The community of Hughson came together Friday morning to honor a number of locals who fought and died in America’s wars over the past 75 years.
At least four World War II era veterans and six veterans from the Korean Conflict attended the dedication of a new Veterans Memorial Wall at the Hughson Sports and Fitness Complex, which is located on the Hughson High School campus. During the 10 a.m. ceremony they mingled with younger veterans, military spouses, community members and elected officials.
The memorial consists of a veneer stone wall and steel plaque etched with the names of service personnel from Hughson who lost their lives while fighting overseas. Behind the wall are three flagpoles on which the U.S. flag, POW flag and “We Support Our Troops” flag were flying.
A section of the plaque also memorializes law enforcement officers from Hughson who died on duty. Stanislaus County Sheriff's Deputy Billy Jo Dickens was killed during a 1970 bank robbery on Hughson Avenue. Another Hughson resident, California Highway Patrolman Officer Earl Scott, was fatally shot during a Feb. 17, 2006 traffic stop on Highway 99 between Salida and Ripon. Sheriff’s Department Community Service Technician Mary A. Donahou was killed in a Dec. 30, 2011 traffic accident on Santa Fe Avenue south of Whitmore Avenue. Stanislaus County Sheriff's Deputy Dennis R. Wallace, also a native of Hughson, was shot to death during a Nov. 13, 2016 traffic stop at Fox Grove Fishing Access near Hughson.
The memorial was a joint effort of the Hughson Unified School District, the city of Hughson, Hughson Sports and Fitness Complex Steering Committee and Scranton and Hughson Post 872 of the American Legion.
Hughson High School Principal Debra Davis said she realizes there are many veterans’ memorials across the land but said she doesn’t know of any that are located on a high school campus.
“We’re really, really super proud of that fact,” said Davis. She said while the complex is on the high school campus it is for the entire community.
Mike Anderson, an aide to Congressman Jeff Denham, brought an American flag flown over the U.S. Capitol.
State Assemblyman Heath Flora said he was honored to be standing “before such a group of people that I consider celebrities in our community. Our veterans … are folks that we can never forget.”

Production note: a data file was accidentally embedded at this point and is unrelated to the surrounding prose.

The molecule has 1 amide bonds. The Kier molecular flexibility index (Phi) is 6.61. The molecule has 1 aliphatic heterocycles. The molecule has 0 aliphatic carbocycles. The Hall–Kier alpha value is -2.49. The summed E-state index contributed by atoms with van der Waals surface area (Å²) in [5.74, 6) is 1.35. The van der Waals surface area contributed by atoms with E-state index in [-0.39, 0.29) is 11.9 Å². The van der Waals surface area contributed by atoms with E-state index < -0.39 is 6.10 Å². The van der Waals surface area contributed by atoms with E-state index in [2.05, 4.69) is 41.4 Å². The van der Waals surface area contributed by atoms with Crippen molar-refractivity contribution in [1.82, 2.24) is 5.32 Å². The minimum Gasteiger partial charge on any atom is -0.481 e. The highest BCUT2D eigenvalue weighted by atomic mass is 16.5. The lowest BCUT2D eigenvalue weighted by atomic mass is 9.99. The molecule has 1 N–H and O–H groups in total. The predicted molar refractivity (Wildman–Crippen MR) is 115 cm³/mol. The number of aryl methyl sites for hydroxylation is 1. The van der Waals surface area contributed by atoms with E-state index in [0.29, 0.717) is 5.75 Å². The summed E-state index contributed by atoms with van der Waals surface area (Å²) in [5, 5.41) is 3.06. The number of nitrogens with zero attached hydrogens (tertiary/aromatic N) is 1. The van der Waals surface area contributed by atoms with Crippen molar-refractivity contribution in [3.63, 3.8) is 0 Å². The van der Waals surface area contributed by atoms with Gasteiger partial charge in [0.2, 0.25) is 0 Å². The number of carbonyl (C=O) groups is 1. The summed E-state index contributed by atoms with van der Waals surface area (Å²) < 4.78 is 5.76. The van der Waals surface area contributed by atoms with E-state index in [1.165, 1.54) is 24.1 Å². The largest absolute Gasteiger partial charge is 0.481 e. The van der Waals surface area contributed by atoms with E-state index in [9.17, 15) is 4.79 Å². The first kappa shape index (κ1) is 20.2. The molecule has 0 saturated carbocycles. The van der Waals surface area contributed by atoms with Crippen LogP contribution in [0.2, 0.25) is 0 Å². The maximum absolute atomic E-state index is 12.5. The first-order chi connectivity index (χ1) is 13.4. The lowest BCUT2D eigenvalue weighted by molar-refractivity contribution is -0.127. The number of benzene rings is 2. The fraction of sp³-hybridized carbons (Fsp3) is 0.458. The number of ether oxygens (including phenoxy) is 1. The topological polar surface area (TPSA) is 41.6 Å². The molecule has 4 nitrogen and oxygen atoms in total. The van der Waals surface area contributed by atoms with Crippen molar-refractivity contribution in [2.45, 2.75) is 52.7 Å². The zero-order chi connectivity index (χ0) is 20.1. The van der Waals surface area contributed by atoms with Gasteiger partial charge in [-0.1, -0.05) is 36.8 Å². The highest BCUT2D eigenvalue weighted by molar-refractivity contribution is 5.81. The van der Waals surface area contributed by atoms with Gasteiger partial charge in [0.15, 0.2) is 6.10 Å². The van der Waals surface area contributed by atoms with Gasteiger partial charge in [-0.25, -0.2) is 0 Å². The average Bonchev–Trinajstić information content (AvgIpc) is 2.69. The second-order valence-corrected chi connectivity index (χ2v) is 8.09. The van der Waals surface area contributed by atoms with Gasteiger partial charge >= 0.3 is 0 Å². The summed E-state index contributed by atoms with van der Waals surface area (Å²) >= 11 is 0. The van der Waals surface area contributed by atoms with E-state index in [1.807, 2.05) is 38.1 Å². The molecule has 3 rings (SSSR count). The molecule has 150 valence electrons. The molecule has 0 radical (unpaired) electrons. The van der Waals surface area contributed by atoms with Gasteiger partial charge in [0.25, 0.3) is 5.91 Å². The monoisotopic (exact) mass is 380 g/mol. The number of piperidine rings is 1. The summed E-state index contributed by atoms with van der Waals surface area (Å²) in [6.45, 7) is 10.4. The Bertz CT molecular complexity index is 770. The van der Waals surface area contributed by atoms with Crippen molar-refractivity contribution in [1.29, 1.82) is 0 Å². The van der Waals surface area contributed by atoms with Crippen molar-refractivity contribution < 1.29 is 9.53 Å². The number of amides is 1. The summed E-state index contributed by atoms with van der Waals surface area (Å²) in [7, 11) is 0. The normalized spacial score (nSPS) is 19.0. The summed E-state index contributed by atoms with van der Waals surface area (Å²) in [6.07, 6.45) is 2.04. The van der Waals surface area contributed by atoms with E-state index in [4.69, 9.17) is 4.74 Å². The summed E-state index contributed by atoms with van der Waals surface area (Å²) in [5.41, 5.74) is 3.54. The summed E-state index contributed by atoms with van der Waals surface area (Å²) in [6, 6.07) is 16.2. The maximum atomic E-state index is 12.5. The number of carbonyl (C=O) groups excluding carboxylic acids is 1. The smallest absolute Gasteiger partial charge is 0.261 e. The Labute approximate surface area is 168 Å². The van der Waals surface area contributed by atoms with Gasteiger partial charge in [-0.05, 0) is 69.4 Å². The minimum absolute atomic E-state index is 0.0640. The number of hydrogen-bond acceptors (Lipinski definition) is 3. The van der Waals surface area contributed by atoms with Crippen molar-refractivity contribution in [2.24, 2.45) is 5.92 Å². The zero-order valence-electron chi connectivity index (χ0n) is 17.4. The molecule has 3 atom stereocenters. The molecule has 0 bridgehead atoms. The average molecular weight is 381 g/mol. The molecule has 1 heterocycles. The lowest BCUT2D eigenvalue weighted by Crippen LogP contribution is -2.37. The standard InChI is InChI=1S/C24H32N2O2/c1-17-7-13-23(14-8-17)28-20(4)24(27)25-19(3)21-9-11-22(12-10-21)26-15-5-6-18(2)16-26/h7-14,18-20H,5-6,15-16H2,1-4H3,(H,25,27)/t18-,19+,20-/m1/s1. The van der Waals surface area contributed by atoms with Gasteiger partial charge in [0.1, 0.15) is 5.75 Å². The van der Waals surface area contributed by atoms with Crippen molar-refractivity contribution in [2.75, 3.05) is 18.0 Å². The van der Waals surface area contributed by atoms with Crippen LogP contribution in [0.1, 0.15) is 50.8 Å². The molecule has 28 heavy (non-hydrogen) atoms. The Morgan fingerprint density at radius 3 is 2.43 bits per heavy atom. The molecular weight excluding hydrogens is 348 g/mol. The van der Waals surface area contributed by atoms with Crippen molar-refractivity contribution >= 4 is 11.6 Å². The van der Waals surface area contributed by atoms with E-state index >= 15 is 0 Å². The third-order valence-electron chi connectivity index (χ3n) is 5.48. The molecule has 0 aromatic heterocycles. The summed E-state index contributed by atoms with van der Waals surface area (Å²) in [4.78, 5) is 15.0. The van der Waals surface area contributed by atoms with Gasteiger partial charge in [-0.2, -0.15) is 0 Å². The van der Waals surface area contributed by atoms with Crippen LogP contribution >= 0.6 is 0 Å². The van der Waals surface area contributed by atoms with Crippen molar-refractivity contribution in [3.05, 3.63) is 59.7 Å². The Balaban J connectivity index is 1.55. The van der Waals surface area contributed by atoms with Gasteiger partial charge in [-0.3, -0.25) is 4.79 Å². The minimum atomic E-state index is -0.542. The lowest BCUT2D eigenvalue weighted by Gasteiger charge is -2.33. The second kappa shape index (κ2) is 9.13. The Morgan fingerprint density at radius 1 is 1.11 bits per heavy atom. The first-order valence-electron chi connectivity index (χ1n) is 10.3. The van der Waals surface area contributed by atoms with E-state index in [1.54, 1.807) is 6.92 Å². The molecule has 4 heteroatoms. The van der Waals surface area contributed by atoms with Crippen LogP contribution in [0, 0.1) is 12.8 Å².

County Supervisor Vito Chiesa commented that only seven percent of Americans are veterans, making them a special breed. He plugged the county’s new Veterans Center located at 3500 Coffee Road, Suite 19, Modesto, which provides healthcare as well as doctor appointment transportation and other services.
Hughson Mayor Jeramy Young handed out certificates to the veterans groups on hand as well as the Hughson School District. He said the new sports complex is well used by the community and placement of the memorial at its gate will help many “remember the sacrifices of so many to give us the freedom we enjoy today.”
Young gave praise to Mike Bava of the Hughson Sports and Fitness Complex Steering Committee who spent many Saturdays constructing and “putting a lot of love into this wall.”
Bava said during construction he was asked by many children what the wall was about. He said reminding current and future generations is what the memorial is all about.
“Our youth today don’t always understand and know what Veterans Day means,” said Bava. “They understand that flags go out, schools get closed, businesses get closed and for a lot of youngsters they do understand why we’re paying our respects. But they don’t understand the personal side … it doesn’t always hit home. It doesn’t get personal until there’s somebody lost and all of a sudden the numbers, the casualties, all those things don’t matter anymore to a family who’s lost a loved one, it doesn’t matter to the community. That’s why it’s so important that a memorial be here in our community because our community is an extension of our family and the pain and suffering that a family has to go through when they lose someone should be felt also through the community. It shouldn’t be a figure. It shouldn’t be a statistic. It is personal.”
The ceremony included David Smith singing the National Anthem, the laying of the wreath, reading of names of the fallen, playing of taps and a special tribute to veterans. The ceremony was followed by a short reception with refreshments.
Names of World War II service personnel from Hughson engraved on the plaque are: Clifton Andrews, Johnny Bavaster, Frank Byrd, Carl H. De La Motte, Carl W. Hamlow, Ashley Hickseer, Charles R. Greer, Harold Phillips and Emett W. Terrill, all who were ranked Private First Class (PFC); second lieutenants William Barker, Chlyde M. Hudelson Jr., and Frank J. Marksman; Sgt. Earl J. Brummel, Lt. John A. Johnston, A2C Raymond Smith, and S. Sgt. Trutt Williams.
Hughson’s Captain Hugh Kienitz and Pfc. Stanley Yoppini died in the Korean War and are memorialized.
Three from Hughson died in the Vietnam War. They were PFC John Franklin, Sgt. Anthony Leroy Lema, Lt. Jack Letourneau, Corporal Coy Stark and Captain Steve Wright.